Platforms: Where the Digital and Physical Worlds Meet
Platform companies need to consider and launch new services that have a very clear understanding of the needs and expectations of their target markets.
The lines demarcating the physical and digital worlds for companies are blurring. Native platform companies are aggressively growing their physical retail presence, with no signs of stopping there: They are evolving their business models to take them far beyond their digital roots. Think about how smart speaker devices are becoming indispensable assistants in consumers’ homes. Or, how they are launching driverless taxi services.
Platform companies have large and loyal online user bases. So does the success they’ve enjoyed in the digital arena guarantee an easy transition to winning in the physical world?
There are three distinct customer experiences that platform companies need to consider:
Digital interaction through devices such as smartphones and PC screens, smart speakers and emerging devices in the augmented reality and virtual reality (AR/VR) space
Physical interaction in real-world environments, like the home with smart appliances and the car with connected services
Human interaction with representatives, either employed by the company or acting through an agency on behalf of the company
Consumer sentiment in North America shows that digital is not the most popular criteria users apply when judging the service of a platform company. If convenience is what consumers want most, digital wins. However, the human interaction with a platform company can be just as impactful – for example, when using a ride-sharing service. A rating for a driver or delivery person after an interaction directly impacts a consumer’s overall opinion of the company. That creates a whole new area that platform companies need to master. If they have a workforce out in the real world representing their brand and services to customers, they must make sure that their workforce consistently makes the right impression.
A positive consumer experience with popular and prevalent products, like smart speakers, is also important for future success of these brands. Trust is a key component with these physical experiences, which can impact how much information consumers share, how often they share and for what purpose, and how they use and perceive the technology.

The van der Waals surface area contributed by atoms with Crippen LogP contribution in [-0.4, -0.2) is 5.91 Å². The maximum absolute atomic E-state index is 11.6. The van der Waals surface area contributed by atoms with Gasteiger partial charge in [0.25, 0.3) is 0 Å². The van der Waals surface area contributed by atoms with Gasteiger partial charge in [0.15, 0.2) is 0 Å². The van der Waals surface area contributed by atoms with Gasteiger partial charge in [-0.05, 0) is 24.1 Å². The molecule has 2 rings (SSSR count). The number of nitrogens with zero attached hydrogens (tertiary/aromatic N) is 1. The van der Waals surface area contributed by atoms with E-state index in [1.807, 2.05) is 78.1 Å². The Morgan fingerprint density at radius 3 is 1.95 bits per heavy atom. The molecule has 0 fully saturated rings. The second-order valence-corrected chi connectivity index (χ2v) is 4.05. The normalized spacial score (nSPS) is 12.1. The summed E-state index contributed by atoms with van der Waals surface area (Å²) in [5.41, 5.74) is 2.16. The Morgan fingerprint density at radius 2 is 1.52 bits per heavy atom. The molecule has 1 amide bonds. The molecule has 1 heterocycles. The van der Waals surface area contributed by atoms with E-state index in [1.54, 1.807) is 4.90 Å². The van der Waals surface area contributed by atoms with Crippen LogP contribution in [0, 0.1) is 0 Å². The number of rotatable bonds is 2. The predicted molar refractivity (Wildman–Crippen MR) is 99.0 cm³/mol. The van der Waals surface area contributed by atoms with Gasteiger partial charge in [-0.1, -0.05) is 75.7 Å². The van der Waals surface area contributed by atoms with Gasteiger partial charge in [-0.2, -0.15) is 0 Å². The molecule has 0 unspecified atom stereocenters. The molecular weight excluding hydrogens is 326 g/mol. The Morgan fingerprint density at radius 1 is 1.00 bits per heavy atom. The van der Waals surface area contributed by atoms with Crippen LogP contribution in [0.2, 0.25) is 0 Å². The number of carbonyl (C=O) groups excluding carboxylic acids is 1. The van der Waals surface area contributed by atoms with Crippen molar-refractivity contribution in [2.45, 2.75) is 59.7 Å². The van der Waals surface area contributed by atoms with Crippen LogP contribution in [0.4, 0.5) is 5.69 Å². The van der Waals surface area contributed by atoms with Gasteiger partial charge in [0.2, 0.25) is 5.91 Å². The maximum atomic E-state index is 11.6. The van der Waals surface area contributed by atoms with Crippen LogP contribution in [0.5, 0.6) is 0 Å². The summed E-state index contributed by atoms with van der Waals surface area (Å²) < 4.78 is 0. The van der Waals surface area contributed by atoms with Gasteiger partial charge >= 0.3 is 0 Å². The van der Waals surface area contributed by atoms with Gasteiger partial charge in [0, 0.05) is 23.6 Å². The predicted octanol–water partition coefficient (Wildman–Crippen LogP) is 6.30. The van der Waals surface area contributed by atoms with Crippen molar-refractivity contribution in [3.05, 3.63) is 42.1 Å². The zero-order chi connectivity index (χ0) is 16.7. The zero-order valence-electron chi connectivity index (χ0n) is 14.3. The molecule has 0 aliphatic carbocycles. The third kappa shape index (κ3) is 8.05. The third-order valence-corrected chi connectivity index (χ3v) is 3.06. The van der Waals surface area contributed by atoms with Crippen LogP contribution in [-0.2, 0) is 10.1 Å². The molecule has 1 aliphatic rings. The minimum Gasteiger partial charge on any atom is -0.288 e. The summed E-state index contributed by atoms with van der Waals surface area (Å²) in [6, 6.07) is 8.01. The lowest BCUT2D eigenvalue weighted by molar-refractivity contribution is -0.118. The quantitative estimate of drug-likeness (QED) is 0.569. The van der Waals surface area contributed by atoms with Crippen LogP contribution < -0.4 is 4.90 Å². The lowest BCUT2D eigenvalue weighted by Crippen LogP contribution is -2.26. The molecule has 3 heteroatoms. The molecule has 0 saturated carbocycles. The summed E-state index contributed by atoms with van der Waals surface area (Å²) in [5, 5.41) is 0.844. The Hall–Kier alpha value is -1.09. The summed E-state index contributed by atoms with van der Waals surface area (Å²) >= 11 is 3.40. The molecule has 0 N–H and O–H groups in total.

When positive customer experiences and trust align, the outlook for platform companies is bright. We can realize concepts like the doorstep of the future, where a consumer’s front door is connected to enable home delivery in their absence. A delivery person would be able to enter the home using a one-time code and would be tracked with a smart camera system and alert the consumer once they had left.
The future marketplace is complex. Therefore, it’s vital that platform companies consider and launch new services that have a very clear understanding of the needs and expectations of their target market to provide a carefully curated mix of all three elements: digital, physical and human.
The InformationWeek community brings together IT practitioners and industry experts with IT advice, education, and opinions. We strive to highlight technology executives and subject matter experts and use their knowledge and experiences to help our audience of IT ... View Full Bio
We welcome your comments on this topic on our social media channels, or [contact us directly] with questions about the site.
A New World of IT Management in 2019This IT Trend Report highlights how several years of developments in technology and business strategies have led to a subsequent wave of changes in the role of an IT organization, how CIOs and other IT leaders approach management, in addition to the jobs of many IT professionals up and down the org chart.